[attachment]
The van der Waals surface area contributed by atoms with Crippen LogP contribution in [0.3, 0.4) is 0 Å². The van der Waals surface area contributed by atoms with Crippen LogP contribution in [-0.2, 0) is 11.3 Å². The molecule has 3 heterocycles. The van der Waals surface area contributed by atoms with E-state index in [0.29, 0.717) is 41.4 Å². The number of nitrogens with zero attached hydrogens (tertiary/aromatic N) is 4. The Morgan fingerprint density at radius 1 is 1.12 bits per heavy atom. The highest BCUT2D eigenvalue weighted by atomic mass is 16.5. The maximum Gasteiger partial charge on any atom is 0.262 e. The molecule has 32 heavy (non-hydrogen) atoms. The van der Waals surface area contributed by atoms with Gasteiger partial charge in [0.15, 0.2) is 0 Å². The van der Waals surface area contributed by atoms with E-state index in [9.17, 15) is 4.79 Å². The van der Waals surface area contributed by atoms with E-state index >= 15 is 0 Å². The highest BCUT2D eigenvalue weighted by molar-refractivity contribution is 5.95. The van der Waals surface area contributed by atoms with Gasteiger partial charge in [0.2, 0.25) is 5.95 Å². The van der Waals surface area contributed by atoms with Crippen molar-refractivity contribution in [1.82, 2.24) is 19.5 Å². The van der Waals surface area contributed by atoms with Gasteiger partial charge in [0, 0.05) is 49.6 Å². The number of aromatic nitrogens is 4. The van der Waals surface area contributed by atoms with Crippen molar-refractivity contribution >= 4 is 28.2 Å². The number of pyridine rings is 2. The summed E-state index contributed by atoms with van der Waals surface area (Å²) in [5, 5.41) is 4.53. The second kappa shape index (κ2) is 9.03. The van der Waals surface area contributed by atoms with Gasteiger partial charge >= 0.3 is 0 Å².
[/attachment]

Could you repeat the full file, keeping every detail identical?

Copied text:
The van der Waals surface area contributed by atoms with Crippen LogP contribution in [0.3, 0.4) is 0 Å². The van der Waals surface area contributed by atoms with Crippen LogP contribution in [-0.2, 0) is 11.3 Å². The molecule has 3 heterocycles. The van der Waals surface area contributed by atoms with E-state index in [0.29, 0.717) is 41.4 Å². The number of nitrogens with zero attached hydrogens (tertiary/aromatic N) is 4. The Morgan fingerprint density at radius 1 is 1.12 bits per heavy atom. The highest BCUT2D eigenvalue weighted by atomic mass is 16.5. The maximum Gasteiger partial charge on any atom is 0.262 e. The molecule has 32 heavy (non-hydrogen) atoms. The van der Waals surface area contributed by atoms with Gasteiger partial charge in [0.15, 0.2) is 0 Å². The van der Waals surface area contributed by atoms with E-state index in [9.17, 15) is 4.79 Å². The van der Waals surface area contributed by atoms with E-state index >= 15 is 0 Å². The highest BCUT2D eigenvalue weighted by molar-refractivity contribution is 5.95. The van der Waals surface area contributed by atoms with Gasteiger partial charge in [0.2, 0.25) is 5.95 Å². The van der Waals surface area contributed by atoms with Crippen molar-refractivity contribution in [1.82, 2.24) is 19.5 Å². The van der Waals surface area contributed by atoms with Gasteiger partial charge in [0, 0.05) is 49.6 Å². The number of aromatic nitrogens is 4. The van der Waals surface area contributed by atoms with Crippen molar-refractivity contribution >= 4 is 28.2 Å². The number of pyridine rings is 2. The summed E-state index contributed by atoms with van der Waals surface area (Å²) in [5, 5.41) is 4.53. The second kappa shape index (κ2) is 9.03. The van der Waals surface area contributed by atoms with Gasteiger partial charge >= 0.3 is 0 Å².